Infectious arthritis (septic arthritic) - an infection in the synovial fluid and tissues of a joint. It is usually caused by bacteria, but could also be caused by fungi or viruses. Bacteria, fungi or viruses may spread through the bloodstream from infected tissue nearby, and infect a joint. Most susceptible people are those who already have some form of arthritis and develop an infection that travels in the bloodstream.

Juvenile rheumatoid arthritis (JRA) - means arthritis that affects a person aged 16 or less. JRA can be various forms of arthritis; it basically means that a child has it. There are three main types:

1. Pauciarticular JRA, the most common and mildest. The child experiences pain in up to 4 joints.

2. Polyarticular JRA affects more joints and is more severe. As time goes by it tends to get worse.

3. Systemic JRA is the least common. Pain is experienced in many joints. It can spread to organs. This can be the most serious JRA.

What are the signs and symptoms of arthritis?

The symptoms of arthritis depend on the type of arthritis, for example:
Osteoarthritis - The symptoms develop slowly and get worse as time goes by. There is pain in a joint, either during or after use, or after a period of inactivity. There will be tenderness when pressure is applied to the joint. The joint will be stiff, especially first thing in the morning. The patient may find it harder to use the joint - it loses its flexibility. Some patients experience a grating sensation when they use the joint. Hard lumps, or bone spurs may appear around the joint. In some cases the joint might swell. The most common affected joints are in the hips, hands, knees and spine.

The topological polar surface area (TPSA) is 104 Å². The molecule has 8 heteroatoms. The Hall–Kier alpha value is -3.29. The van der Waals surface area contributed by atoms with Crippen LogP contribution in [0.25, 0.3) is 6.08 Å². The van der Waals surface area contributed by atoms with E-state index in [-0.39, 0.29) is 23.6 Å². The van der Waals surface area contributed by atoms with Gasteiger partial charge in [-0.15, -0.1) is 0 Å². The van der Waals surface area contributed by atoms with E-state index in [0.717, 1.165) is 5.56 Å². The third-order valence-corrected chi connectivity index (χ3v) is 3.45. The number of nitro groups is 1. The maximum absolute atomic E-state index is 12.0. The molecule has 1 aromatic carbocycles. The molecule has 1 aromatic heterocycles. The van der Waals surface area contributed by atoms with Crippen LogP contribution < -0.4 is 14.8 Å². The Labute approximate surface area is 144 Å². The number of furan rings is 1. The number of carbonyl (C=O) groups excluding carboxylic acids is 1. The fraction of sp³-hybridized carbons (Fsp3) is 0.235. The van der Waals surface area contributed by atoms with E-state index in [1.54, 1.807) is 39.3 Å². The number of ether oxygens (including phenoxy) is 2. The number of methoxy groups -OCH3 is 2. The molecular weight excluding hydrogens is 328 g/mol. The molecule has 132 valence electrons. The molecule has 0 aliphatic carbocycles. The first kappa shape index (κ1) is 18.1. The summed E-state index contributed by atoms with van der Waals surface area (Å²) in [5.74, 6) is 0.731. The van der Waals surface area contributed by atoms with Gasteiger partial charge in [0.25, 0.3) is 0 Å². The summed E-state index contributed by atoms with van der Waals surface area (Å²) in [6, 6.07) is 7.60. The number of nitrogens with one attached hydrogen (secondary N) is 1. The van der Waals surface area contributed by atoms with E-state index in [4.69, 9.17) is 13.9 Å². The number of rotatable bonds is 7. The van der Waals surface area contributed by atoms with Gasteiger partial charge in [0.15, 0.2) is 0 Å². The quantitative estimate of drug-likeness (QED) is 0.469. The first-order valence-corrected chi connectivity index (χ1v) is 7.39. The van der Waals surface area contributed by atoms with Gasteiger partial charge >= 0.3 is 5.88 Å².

Rheumatoid arthritis - The patient often finds the same joints in each side of the body are painfully swollen, inflamed, and stiff. The fingers, arms, legs and wrists are most commonly affected. Symptoms are usually worst on waking up in the morning and the stiffness can last for 30 minutes at this time. The joint is tender when touched. Hands may be red and puffy. There may be rheumatoid nodules (bumps of tissue under the skin of the patient's arms). Many patients with rheumatoid arthritis feel tired most of the time. Weight loss is common.

The smaller joints are usually noticeably affected first. Experts say patients with rheumatoid arthritis have problems with several joints at the same time. As the arthritis progresses it spreads from the smaller joints in your hands, wrists, ankles and feet to your elbows, knees, hips, neck, shoulders and jaw.

Infectious arthritis - The patient has a fever, joint inflammation and swelling. He will feel tenderness and/or a sharp pain. Often these symptoms are linked to an injury or another illness. Most commonly affected areas are the knee, shoulder, elbow, wrist and finger. In the majority of cases, just one joint is affected.

Juvenile rheumatoid arthritis - The patient is a child. He will experience intermittent fevers which tend to peak in the evening and then suddenly disappear. His appetite will be poor and he will lose weight. There may be blotchy rashes on his arms and legs. Anemia is also common. The child may limp or have a sore wrist, finger, or knee. A joint may suddenly swell and stay larger than it usually is. The child may experience a stiff neck, hips or some other joint.